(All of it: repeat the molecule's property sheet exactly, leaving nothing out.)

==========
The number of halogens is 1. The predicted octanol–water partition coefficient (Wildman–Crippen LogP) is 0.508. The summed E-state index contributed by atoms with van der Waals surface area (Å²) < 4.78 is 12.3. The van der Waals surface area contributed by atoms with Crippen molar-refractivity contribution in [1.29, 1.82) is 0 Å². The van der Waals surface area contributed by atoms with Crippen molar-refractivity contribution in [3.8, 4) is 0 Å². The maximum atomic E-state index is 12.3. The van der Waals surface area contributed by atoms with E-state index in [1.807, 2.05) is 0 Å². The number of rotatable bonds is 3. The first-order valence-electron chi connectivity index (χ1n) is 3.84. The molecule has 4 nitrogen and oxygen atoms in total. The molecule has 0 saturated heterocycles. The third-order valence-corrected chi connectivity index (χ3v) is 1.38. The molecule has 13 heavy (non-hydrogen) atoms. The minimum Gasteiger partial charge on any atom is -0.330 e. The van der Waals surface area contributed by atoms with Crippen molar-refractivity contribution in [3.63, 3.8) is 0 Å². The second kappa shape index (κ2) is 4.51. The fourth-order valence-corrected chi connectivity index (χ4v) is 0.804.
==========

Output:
The number of halogens is 1. The predicted octanol–water partition coefficient (Wildman–Crippen LogP) is 0.508. The summed E-state index contributed by atoms with van der Waals surface area (Å²) < 4.78 is 12.3. The van der Waals surface area contributed by atoms with Crippen molar-refractivity contribution in [1.29, 1.82) is 0 Å². The van der Waals surface area contributed by atoms with Crippen molar-refractivity contribution in [3.8, 4) is 0 Å². The maximum atomic E-state index is 12.3. The van der Waals surface area contributed by atoms with E-state index in [1.807, 2.05) is 0 Å². The number of rotatable bonds is 3. The first-order valence-electron chi connectivity index (χ1n) is 3.84. The molecule has 4 nitrogen and oxygen atoms in total. The molecule has 0 saturated heterocycles. The third-order valence-corrected chi connectivity index (χ3v) is 1.38. The molecule has 13 heavy (non-hydrogen) atoms. The minimum Gasteiger partial charge on any atom is -0.330 e. The van der Waals surface area contributed by atoms with Crippen molar-refractivity contribution in [3.63, 3.8) is 0 Å². The second kappa shape index (κ2) is 4.51. The fourth-order valence-corrected chi connectivity index (χ4v) is 0.804.